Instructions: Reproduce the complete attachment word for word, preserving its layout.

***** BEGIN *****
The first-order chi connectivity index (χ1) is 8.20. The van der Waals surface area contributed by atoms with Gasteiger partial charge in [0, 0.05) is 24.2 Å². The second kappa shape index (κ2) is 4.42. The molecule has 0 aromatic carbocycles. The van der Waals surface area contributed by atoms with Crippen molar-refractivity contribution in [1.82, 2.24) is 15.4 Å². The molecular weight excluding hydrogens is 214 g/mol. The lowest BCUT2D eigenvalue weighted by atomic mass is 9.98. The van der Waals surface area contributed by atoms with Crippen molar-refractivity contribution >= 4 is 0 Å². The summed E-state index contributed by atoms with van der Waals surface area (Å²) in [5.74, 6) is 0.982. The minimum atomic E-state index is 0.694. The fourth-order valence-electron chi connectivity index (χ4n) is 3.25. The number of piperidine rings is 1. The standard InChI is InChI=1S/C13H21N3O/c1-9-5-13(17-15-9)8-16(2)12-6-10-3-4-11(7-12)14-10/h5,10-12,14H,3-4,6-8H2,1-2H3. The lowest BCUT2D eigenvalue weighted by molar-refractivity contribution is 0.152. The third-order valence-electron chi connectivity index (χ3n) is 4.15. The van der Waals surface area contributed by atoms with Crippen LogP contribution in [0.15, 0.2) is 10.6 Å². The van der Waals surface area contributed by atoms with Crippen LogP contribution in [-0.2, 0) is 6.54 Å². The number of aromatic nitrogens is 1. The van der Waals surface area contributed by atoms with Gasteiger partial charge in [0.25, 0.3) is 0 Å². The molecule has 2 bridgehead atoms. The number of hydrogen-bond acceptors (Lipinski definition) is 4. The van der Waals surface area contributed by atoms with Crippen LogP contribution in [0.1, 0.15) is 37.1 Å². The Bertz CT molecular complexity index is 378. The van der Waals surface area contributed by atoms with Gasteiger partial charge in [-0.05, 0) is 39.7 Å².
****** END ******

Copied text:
The first-order chi connectivity index (χ1) is 8.20. The van der Waals surface area contributed by atoms with Gasteiger partial charge in [0, 0.05) is 24.2 Å². The second kappa shape index (κ2) is 4.42. The molecule has 0 aromatic carbocycles. The van der Waals surface area contributed by atoms with Crippen molar-refractivity contribution in [1.82, 2.24) is 15.4 Å². The molecular weight excluding hydrogens is 214 g/mol. The lowest BCUT2D eigenvalue weighted by atomic mass is 9.98. The van der Waals surface area contributed by atoms with Crippen molar-refractivity contribution >= 4 is 0 Å². The summed E-state index contributed by atoms with van der Waals surface area (Å²) in [5.74, 6) is 0.982. The minimum atomic E-state index is 0.694. The fourth-order valence-electron chi connectivity index (χ4n) is 3.25. The number of piperidine rings is 1. The standard InChI is InChI=1S/C13H21N3O/c1-9-5-13(17-15-9)8-16(2)12-6-10-3-4-11(7-12)14-10/h5,10-12,14H,3-4,6-8H2,1-2H3. The lowest BCUT2D eigenvalue weighted by molar-refractivity contribution is 0.152. The third-order valence-electron chi connectivity index (χ3n) is 4.15. The van der Waals surface area contributed by atoms with Crippen LogP contribution in [0.15, 0.2) is 10.6 Å². The van der Waals surface area contributed by atoms with Crippen LogP contribution in [-0.2, 0) is 6.54 Å². The number of aromatic nitrogens is 1. The van der Waals surface area contributed by atoms with Gasteiger partial charge in [0.25, 0.3) is 0 Å². The molecule has 2 bridgehead atoms. The number of hydrogen-bond acceptors (Lipinski definition) is 4. The van der Waals surface area contributed by atoms with Crippen LogP contribution in [0.1, 0.15) is 37.1 Å². The Bertz CT molecular complexity index is 378. The van der Waals surface area contributed by atoms with Gasteiger partial charge in [-0.05, 0) is 39.7 Å².